Early Learning Collaborative: 1,200 HPSD students to benefit from $2.1M grant


The Hattiesburg Public School District has been awarded $2.1 million in grant funding from the Mississippi Department of Education’s Early Learning Collaborative.

The funding was announced during a news conference Jan.7 at the district’s Harper-Wallin Family Education Center on Forrest Street. 

Hattiesburg Public School District Superintendent Dr. Robert Williams was joined by House District 102 Representative Missy McGee, Hattiesburg Mayor Toby Barker, HPSD Federal Programs Director Carrie Hornsby, HPSD Board of Trustees, House District 103 Representative Percy Watson, House District 87 Representative Chris Johnson and early education partners. 

During the 2018 legislative session for Mississippi, both the House and Senate approved additional funding for early childhood education by way of MDE’s Early Learning Collaborative. Without an increase since 2016, the number of school districts funded by the grant program was capped at 14.

 “With my legislative colleagues and because of a lot of support, I am proud to announce that Hattiesburg is now one of five new districts approved for the additional funding in the amount of $2.1 million – $700,000 across the three-year grant cycle,” McGee said. “The collaborative spirit of this grant lends a hand to the understanding that our children will only succeed with the help of everyone working together, and we are very proud to be a part of that.”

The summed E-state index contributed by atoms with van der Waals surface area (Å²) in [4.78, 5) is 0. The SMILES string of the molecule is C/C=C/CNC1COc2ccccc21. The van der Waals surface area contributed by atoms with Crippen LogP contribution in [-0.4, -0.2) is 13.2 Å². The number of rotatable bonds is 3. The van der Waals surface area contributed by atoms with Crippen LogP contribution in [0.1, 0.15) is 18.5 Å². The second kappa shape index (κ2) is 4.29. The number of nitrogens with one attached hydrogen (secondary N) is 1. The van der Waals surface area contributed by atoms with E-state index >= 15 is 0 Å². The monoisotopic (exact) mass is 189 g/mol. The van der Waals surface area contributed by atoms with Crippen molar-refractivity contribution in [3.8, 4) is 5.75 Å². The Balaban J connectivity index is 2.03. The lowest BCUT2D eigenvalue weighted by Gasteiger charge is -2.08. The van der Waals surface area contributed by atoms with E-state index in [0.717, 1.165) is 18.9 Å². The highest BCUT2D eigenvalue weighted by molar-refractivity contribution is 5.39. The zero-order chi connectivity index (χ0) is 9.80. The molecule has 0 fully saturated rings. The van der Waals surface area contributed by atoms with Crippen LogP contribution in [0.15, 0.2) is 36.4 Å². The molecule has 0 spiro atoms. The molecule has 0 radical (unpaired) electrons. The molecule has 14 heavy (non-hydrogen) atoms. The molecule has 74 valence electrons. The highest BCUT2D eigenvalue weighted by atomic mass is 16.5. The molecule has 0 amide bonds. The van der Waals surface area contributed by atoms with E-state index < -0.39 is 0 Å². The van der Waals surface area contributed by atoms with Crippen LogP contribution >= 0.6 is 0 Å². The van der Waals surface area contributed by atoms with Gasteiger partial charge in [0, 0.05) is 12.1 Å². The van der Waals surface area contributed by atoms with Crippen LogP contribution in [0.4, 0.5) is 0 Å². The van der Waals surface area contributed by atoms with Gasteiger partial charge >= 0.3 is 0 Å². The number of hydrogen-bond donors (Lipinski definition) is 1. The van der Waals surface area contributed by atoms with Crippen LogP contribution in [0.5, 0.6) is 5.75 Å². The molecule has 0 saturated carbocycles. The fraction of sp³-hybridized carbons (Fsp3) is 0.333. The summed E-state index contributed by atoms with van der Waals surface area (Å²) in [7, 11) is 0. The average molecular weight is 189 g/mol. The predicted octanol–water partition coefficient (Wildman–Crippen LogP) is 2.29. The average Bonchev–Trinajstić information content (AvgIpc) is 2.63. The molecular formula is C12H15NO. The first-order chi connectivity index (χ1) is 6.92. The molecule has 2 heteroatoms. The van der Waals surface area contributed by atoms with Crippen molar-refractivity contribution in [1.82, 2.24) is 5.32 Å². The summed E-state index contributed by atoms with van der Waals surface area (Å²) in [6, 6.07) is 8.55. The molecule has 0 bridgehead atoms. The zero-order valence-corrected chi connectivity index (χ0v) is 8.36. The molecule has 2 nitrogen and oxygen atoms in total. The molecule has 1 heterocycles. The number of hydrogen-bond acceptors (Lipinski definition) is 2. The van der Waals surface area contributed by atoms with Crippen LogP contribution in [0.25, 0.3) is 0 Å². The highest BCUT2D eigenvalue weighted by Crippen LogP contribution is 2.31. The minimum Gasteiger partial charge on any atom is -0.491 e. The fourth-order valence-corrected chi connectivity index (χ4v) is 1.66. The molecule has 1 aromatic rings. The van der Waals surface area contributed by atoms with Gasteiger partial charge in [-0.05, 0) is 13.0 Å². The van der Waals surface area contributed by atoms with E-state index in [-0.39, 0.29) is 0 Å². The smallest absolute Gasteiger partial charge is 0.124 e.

With the increase in funding, MDE opened a new round of applications with the intent to enroll new districts. Districts that boasted a collaborative program across a variety of early childhood education partners were encouraged to apply. Hattiesburg is now one of 19 school districts throughout Mississippi funded by the program.

 Hornsby said her team began working on the application in August 2018 with the creation of the Hattiesburg Early Learning Collaborative Council. Purposefully, they helped with guidance and feedback regarding the early childhood education needs of Hattiesburg’s children.

 The council included representatives from The University of Southern Mississippi, William Carey University, Families First, PRVO Headstart, Excel by 5, United Way of Southeast Mississippi, private childcare centers and retired early childhood educators.

 “We are thrilled to be a recipient of the grant and the resources it will provide to the children of Hattiesburg,” Hornsby said. “Now, we immediately prepare for the program’s implementation in August.”

 This funding will directly impact 329 children (per year in the grant cycle of 3) across the equivalent of 18 classrooms at Hattiesburg Public Schools, PRVO Headstart and additional private Pre-K providers.